About William @WmBrangham
William Brangham is a correspondent and producer for PBS NewsHour in Washington, D.C. He joined the flagship PBS program in 2015, after spending two years with PBS NewsHour Weekend in New York City.
In his first three years, Brangham has done a range of award-winning reporting across the United States and internationally, covering everything from the severity of America’s opioid crisis, the integration of women into combat roles in the U.S. Marine Corps, to a profile of Ina Garten, the “Barefoot Contessa.”
Brangham’s reporting on the Syrian refugee crisis in 2015 was among the work cited when the NewsHour won a George Foster Peabody Award that year. The next year, he reported a six-part series on the global HIV/AIDS epidemic, which won a series of major awards including an Emmy and the National Academies of Sciences Communication Award. In 2018, Brangham worked on an investigative series about sexual assault and retaliation in the U.S. Forest Service. The day after that series aired, the head of the Forest Service suddenly stepped down.
When he is not out reporting in the field, Brangham is a regular interviewer on the NewsHour, and he has occasionally anchored the weekday and Weekend broadcasts.
During his career, Brangham has also worked on video projects for The New York Times, ABC News, National Geographic and Frontline. Prior to joining the NewsHour, he was a producer and correspondent for Need to Know on PBS, and before that, for Bill Moyers Journal. Brangham worked on several Moyers' documentary series in the 1990s, and was a producer on the critically acclaimed Now with Bill Moyers in the early 2000s.
In 2014, he was an adjunct professor at Columbia University’s Graduate School of Journalism.
Brangham lives in Washington, D.C., with his wife and three children.
William’s Recent Stories
Science May 31At Smithsonian’s renovated Hall of Fossils, dinosaurs are just the beginning
The dinosaur bones at the Smithsonian Institution’s National Museum of Natural History now boast new accommodations. After a four-year, $125 million renovation, the Hall of Fossils now features state-of-the-art technology and new exhibits housing more than 700 specimens. As William…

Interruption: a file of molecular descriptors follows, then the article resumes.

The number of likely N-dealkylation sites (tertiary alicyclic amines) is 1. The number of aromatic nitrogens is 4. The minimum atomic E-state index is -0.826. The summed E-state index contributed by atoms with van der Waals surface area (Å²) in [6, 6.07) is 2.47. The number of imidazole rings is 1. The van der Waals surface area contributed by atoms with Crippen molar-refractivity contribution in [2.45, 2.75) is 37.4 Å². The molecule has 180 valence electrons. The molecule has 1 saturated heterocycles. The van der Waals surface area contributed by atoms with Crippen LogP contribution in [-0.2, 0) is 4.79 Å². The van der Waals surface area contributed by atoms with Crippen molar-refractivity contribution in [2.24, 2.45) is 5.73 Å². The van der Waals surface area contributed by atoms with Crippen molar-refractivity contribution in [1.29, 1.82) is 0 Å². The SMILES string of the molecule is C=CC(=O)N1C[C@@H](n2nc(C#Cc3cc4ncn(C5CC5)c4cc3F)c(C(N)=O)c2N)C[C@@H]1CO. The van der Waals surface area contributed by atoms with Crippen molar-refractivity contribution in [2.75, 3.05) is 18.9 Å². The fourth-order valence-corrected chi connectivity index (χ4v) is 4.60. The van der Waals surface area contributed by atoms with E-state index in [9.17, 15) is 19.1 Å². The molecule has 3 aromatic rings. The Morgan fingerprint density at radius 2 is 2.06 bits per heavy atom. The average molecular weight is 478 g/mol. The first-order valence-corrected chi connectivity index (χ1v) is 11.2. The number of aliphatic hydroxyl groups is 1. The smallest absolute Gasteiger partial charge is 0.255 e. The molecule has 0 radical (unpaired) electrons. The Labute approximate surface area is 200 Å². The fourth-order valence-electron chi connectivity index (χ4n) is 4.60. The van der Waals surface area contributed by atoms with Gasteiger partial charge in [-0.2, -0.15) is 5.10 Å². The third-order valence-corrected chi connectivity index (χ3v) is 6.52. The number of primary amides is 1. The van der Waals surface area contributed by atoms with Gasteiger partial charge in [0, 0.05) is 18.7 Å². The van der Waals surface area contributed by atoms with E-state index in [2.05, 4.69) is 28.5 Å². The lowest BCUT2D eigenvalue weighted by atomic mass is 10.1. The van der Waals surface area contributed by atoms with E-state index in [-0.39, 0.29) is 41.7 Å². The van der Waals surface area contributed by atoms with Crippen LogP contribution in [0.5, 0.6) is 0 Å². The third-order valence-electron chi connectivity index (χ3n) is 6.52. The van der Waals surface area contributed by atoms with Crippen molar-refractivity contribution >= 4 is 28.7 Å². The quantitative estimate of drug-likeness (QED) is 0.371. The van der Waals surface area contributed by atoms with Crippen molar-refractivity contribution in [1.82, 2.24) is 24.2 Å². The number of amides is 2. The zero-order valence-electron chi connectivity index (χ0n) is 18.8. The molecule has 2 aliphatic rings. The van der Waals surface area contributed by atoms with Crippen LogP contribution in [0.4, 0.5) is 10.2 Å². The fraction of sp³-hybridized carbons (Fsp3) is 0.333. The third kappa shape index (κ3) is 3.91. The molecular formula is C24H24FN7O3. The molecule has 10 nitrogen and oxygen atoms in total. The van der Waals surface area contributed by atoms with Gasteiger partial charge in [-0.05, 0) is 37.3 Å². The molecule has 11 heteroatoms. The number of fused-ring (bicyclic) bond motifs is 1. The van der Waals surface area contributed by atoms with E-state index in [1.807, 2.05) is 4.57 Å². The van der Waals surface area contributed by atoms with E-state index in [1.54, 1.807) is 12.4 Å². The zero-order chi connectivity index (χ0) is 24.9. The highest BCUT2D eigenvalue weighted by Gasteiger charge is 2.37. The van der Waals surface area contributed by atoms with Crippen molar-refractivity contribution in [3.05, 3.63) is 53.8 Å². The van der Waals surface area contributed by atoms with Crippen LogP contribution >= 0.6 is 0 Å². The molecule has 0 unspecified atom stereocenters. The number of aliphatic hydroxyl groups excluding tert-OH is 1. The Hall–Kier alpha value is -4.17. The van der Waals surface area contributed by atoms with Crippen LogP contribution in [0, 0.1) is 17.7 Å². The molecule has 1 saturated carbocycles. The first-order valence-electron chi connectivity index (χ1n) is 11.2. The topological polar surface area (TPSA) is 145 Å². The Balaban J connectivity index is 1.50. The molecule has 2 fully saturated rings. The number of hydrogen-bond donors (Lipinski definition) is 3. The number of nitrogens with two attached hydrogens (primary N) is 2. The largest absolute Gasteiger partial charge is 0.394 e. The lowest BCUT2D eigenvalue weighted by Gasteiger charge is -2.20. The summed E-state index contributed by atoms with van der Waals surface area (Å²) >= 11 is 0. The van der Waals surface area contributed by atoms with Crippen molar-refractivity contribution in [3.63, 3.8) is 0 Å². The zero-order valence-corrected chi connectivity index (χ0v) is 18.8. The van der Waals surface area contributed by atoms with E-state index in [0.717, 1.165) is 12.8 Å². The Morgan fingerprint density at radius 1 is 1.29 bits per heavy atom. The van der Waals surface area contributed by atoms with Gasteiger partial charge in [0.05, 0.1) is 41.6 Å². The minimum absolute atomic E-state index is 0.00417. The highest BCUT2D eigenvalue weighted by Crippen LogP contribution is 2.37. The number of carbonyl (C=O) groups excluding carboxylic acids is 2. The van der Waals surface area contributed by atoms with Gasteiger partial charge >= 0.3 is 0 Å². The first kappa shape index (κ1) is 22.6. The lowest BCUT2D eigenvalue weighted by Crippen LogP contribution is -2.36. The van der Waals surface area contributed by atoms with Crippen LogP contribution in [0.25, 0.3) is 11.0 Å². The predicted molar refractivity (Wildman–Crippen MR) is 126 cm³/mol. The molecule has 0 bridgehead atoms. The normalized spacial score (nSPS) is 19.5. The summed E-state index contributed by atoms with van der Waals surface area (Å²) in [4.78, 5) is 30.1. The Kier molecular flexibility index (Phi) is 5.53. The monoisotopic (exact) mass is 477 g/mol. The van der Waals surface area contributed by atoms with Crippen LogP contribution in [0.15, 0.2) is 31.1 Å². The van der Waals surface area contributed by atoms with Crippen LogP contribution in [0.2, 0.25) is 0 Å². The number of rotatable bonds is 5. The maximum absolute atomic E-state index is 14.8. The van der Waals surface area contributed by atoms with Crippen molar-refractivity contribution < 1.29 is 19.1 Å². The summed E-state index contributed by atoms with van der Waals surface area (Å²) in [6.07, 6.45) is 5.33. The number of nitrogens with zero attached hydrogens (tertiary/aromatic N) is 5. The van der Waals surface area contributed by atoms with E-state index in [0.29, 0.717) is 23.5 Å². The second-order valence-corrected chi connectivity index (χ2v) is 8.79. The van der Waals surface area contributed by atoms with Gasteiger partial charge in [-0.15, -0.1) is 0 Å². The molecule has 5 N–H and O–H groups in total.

World May 01In Venezuela, Maduro holds on to power as Guaido’s military support falters
After Tuesday’s violent clashes, Wednesday dawned quiet in Caracas but eventually grew chaotic again. Police threw tear gas at Venezuelans demonstrating in support of opposition leader Juan Guaido. Meanwhile, it was unclear why Guaido’s earlier talks with military leaders about…
Science Apr 24Can Antarctica remain a refuge for science and peace?
Antarctica is virtually uninhabited by people. There are no roads, no cities, no government. But thanks to a remarkable Cold War diplomatic breakthrough, the last continent ever discovered remains a place devoted almost exclusively to science. William Brangham reports on…
World Apr 17How Antarctica’s tourist boom could affect Earth’s ‘last great wilderness’
Antarctica was the last of the seven continents to be discovered, and it wasn’t until the late 1950s that commercial tourism began there. But now, Antarctica has become a popular travel destination, amid growing concerns about the effect that increasing…
Science Apr 10Antarctica is losing ice at an accelerating rate. How much will sea levels rise?
The frozen continent of Antarctica contains the vast majority of all freshwater on Earth. Now that ice is melting at an accelerating rate, in part because of climate change. What does this transformation mean for coastal communities across the globe?…
Nation Apr 09On the Fire Line
Science Apr 03Antarctic penguins have existed for 60 million years. Can they survive climate change?
Ron Naveen used to be a lawyer for the EPA, but he left government in the 1980s to start Oceanites, a nonprofit that tracks the health of penguins that breed on the Antarctic Peninsula. Now, that 800-mile stretch of land…
Nation Jan 17How Colin O’Brady mentally prepared for his Antarctic feat
There have been many expeditions on the frozen continent of Antarctica, but Colin O'Brady's 54-day solo trek across more than 930 miles without any assistance was the first of its kind. "You are locked in a prison of your own…
Health Dec 17Why helicopter parenting may jeopardize kids’ health
Has protective parenting gone too far? Several high-profile news stories, along with increasing rates of childhood obesity, anxiety and depression, have sparked a movement encouraging parents to allow their children greater freedom. The nonprofit Let Grow is leading the call…
Nation Sep 20It took 2 days for the FBI to investigate Anita Hill’s sexual harassment allegation
Here’s what we know about how the FBI handles these claims and how the call by Democrats to open an investigation into Supreme Court nominee Brett Kavanaugh could play out.